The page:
Two tuning modes. Limited capabilities.
The Shuoer Tape Pro are the newest iteration of the first Shuoer Tape (that was released in late summer 2019). Both the original Shuoer Tape, and now the Pro, sport a 10mm nanometer membrane dynamic driver and an electret tweeter, according to Shuoer.
Today we’re going to explore my thoughts about the Tape Pro. It turns out that the original Shuoer Tape received similar observations from one of our own reviewers. Oops. I went a little ahead of myself there. We aren’t there yet, but you’ll see what I mean soon enough.
- Good detail retrieval
- Great bass slam
- Great clarity
- Bass boosted mode can bring a strong and engaging bass response
- A balanced connection provides even greater detail and imaging
- Great fit
- A wide array of accessories
- Excellent packaging
- Captivating stock cable
- Mids can be a bit shouty during vocal-heavy soundtracks
- Upper Mids also have some glare during vocal-heavy and string-heavy soundtracks
- Energetic tonality unbalances the overall presentation
- A bit too bright
- Soundstage seems crowded with bass boosted mode
- The screws for the tuning system are easy to lose while swapping them
In This Article
Shuoer was founded in Dongguan, Guangdong, in August 2016. According to their website, their objective is to extract every ounce of soul from the music by providing the best possible audio materials and accurately tweaking parameters to provide a refined tuning for a natural listening experience.
- Price: USD$129
- Form: IEM
- Drivers: 1 x 10mm nanometer membrane dynamic driver + 1 x electret tweeter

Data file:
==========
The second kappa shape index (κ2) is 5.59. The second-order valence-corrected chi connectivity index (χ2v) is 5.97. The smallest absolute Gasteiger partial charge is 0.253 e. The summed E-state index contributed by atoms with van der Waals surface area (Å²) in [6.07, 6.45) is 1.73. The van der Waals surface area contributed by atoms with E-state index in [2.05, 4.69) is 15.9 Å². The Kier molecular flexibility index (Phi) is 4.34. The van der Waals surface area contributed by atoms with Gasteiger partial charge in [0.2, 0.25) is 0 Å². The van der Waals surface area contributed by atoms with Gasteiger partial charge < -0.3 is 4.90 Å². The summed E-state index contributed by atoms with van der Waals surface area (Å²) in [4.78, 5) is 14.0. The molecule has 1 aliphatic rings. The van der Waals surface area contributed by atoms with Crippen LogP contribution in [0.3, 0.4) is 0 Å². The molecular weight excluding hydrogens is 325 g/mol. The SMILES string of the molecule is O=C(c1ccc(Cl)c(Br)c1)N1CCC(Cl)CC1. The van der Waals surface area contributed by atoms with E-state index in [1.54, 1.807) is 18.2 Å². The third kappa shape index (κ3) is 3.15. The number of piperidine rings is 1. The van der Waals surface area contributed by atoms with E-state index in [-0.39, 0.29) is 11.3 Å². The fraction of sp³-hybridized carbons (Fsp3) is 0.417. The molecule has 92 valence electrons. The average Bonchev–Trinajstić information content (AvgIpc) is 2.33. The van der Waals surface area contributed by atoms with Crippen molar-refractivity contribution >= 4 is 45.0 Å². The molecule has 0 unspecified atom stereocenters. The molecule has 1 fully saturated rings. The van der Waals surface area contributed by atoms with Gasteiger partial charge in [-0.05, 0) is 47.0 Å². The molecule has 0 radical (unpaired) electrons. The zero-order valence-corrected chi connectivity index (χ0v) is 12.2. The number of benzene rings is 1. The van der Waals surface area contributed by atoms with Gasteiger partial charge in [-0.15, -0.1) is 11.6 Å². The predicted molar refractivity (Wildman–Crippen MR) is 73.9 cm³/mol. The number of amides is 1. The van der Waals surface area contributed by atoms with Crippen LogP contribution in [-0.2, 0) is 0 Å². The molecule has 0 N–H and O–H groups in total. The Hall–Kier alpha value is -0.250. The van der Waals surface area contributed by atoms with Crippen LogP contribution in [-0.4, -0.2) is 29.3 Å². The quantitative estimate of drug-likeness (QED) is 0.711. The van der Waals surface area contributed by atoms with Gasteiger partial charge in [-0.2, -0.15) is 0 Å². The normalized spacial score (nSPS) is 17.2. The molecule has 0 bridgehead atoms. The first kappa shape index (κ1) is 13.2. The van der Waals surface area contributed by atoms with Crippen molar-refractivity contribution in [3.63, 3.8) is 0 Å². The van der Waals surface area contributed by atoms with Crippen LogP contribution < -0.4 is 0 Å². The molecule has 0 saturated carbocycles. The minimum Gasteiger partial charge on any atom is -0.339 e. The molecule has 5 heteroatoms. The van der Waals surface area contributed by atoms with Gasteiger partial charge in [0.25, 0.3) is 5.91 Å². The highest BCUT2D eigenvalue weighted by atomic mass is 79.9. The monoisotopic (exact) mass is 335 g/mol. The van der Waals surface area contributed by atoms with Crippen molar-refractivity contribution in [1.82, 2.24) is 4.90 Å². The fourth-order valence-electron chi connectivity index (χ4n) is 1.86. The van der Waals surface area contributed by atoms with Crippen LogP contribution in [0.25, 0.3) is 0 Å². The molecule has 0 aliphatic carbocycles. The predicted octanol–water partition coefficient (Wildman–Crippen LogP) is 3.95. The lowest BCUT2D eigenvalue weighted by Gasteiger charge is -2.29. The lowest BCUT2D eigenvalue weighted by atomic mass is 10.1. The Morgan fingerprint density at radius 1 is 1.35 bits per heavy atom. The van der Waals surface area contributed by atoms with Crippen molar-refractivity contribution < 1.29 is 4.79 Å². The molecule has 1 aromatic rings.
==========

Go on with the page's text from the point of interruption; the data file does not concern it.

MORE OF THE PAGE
- Impedance (Ohm): 16 ohms
- Sensitivity (dB): 105dB/mW
- Frequency Response (Hz): 20 Hz – 30 kHz
- Removable Cable: Yes
- Source Jack: 2.5mm
- Cup/Shell Jack: 0.78mm dual-pin
- Mic: No
- Additional Features: Tuning system
I love the Tape Pro’s box art because of the attention to detail. If you look closely, you can see a pattern of super small cassette tapes draping the entire box, only covered by the writing.
The packaging is complete, including a catalog of Shuoer’s line of products, a 2.5mm to 3.5mm adapter, three pairs of eartips (S/M/L), a manual, two bass attenuation screws, two replaceable mesh filters, a leather case, and a cleaner for the Tape Pro. Wow! The included accessories are astounding!
In the box
- Leather case x1
- Neutral silicone ear tips x3
- Low-frequency filters x2
- Memory foam ear tips x2
- 2.5mm to 3.5mm adapter x1
- Bass attenuation accessories x2
- Mesh filters x2
Never have I seen a stock cable as gorgeous as the Tape Pro’s stock cable. According to Shuoer, the stock cable is composed of 368-strains silver-plated monocrystalline copper. Every time I look at it, I find myself staring at the strains in the cable for long periods of time.
The strain relief above the 2.5mm plug is pretty flexible, and the plug itself is really robust. I don’t feel the need to worry about the plug’s integrity because it is composed of sturdy metal.
Almost razor-sharp? Not quite. The Tape Pro’s CNC Aviation Aluminum shells seem to be sculpted to take on a cassette tape’s appearance while giving a sharp appearance. The red and black bass attenuation screws complete the look of the classic cassette tape.
In between these screws is some sort of silver vent. I assume each earpiece’s vents are for the tuning system, whether the Tape Pro are set to normal tuning mode or bass boosted mode. The mesh nozzle filters are removable and replaceable.
Bass tuning is accomplished with the red and black attenuation screws. Using the red screw towards the front is what I would call “normal tuning mode.” The opposite configuration, according to Shuoer, is called “Bass Boosted Mode.”
Nothing wrong with comfort. To be honest, I was expecting a horrible and painful experience while wearing the Tape Pro because of the nozzles being slightly larger than what I’m used to. Yet, no real discomfort even with long listening sessions. Why? Well, that’s because of the stock ear tips. I used the medium-sized ear tips, and it made the seal easy and smooth.